Concerned Houstonians Confront Corporate Real Estate Giants

***For Immediate Release***

Contact: Paloma Martinez, 832.493.4839

Concerned Houstonians Confront Corporate Real Estate Giants

Activists hold protest at the site where peaceful protestors were trampled with horses last week

Houston, TX—Activists from around Houston marched to Chase Tower on Wednesday to call on the building’s property manager, Hines, and other influential building owners in Houston to pay their fair share in taxes, create good jobs for our city, and ensure that the rights of janitors who clean their buildings are protected.

Houston janitors—some of whom are paid just $9,000 a year, less than half the poverty level—marched to the building and held a rally outside, while members of community organizations, including Texas Organizing Project, went inside the building to present Hines with bills for tax money they owe the Houston community. In 2011, Houston based Hines Interests, one of Houston’s largest property owners, filed successful property tax protests on all thirteen of its Houston office properties. The resulting appraisal reductions cost Houston area residents $6,690,416 in tax revenue—money that should have gone to Harris County schools and hospitals.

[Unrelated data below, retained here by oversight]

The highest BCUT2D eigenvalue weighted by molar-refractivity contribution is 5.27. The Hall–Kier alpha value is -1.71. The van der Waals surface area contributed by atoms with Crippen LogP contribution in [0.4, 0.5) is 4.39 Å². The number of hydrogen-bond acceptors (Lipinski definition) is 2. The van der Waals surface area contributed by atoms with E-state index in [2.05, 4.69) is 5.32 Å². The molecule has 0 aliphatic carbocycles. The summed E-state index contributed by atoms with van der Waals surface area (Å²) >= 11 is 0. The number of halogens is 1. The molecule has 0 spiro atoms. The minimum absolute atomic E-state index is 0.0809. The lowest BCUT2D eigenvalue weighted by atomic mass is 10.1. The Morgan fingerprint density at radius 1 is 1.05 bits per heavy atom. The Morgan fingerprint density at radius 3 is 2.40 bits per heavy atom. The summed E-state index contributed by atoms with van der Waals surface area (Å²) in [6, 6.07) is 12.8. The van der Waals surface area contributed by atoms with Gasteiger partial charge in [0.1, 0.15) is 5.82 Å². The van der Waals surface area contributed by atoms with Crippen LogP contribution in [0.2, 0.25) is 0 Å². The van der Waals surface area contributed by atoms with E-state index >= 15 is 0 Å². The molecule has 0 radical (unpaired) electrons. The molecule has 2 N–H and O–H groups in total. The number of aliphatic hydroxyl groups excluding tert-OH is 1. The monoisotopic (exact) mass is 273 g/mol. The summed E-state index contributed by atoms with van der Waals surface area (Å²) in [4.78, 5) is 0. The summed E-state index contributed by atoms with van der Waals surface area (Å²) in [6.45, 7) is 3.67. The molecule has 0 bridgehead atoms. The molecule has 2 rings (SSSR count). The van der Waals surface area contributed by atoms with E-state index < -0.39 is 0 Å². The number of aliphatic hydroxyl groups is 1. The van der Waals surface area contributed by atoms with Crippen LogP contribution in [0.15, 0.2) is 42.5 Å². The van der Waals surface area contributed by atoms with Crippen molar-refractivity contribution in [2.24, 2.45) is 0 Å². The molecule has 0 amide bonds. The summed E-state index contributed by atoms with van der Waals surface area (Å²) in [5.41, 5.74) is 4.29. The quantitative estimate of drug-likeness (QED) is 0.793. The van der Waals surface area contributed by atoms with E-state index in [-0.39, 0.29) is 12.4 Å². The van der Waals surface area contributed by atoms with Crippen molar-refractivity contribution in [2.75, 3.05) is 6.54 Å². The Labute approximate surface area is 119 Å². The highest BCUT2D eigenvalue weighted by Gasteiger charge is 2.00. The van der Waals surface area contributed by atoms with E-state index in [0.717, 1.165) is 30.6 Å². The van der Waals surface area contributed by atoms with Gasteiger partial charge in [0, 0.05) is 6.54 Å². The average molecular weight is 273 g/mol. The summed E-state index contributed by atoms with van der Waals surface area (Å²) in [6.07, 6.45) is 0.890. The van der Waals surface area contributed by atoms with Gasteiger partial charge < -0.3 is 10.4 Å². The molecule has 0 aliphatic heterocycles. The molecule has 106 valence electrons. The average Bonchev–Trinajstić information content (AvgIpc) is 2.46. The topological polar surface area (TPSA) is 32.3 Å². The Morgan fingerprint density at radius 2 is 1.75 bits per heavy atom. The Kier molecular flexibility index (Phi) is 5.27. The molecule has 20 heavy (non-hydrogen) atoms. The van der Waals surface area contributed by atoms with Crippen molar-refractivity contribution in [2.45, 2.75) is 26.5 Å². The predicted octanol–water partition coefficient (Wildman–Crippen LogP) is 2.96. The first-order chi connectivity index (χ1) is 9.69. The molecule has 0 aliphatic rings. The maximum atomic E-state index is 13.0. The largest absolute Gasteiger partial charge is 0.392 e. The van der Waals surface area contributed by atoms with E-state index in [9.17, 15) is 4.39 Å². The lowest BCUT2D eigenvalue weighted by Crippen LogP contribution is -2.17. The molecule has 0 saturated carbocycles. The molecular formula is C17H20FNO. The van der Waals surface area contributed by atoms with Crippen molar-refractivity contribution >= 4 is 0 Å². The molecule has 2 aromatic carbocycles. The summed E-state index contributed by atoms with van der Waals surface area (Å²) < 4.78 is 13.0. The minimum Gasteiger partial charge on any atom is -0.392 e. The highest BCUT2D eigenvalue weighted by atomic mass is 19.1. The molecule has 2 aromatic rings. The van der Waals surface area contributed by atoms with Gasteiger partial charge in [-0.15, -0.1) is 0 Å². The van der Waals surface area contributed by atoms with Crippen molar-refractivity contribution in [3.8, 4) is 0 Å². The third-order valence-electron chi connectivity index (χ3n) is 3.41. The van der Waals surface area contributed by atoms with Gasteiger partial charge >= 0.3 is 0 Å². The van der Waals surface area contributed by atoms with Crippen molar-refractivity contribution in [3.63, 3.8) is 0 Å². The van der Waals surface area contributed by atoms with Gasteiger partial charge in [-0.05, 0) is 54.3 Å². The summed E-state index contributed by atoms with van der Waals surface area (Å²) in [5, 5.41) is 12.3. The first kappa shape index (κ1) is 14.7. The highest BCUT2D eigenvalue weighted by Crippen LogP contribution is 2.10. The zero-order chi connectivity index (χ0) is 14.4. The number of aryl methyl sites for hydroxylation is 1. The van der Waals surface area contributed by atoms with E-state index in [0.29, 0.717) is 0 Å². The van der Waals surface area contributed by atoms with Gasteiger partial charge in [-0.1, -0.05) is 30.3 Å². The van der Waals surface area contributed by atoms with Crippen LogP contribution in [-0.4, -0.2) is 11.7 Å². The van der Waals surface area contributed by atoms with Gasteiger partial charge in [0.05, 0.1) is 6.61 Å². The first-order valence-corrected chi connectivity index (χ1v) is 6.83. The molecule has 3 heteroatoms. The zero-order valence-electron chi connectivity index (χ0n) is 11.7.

Today’s rally comes one day after JP Morgan Chase CEO Jamie Dimon testified in front of the House Financial Institutions and Consumer Credit Committee regarding his company’s recent massive banking loss. Adriana Vasquez, a janitor who cleans the JP Morgan Chase tower in Houston, attended the committee hearing and asked Dimon a question: How could a company that made more $19 billion in profits last year not ensure that the janitors cleaning their buildings are paid a livable wage? She didn’t get an answer to her question, though Dimon said she could call his office.

“We’re not giving up,” says Vasquez. “This is the question we should be asking of CEOs, big banks, and building owners all across our city. How can they allow the people who keep their buildings and businesses running to live in poverty while they live like kings?”

Hines owned and/or managed properties include some of Houston’s most prominent downtown office properties, including JPMorgan Chase Tower where last week, Houston police horses trampled the protestors as they crossed the street to rally in front of Chase Tower.





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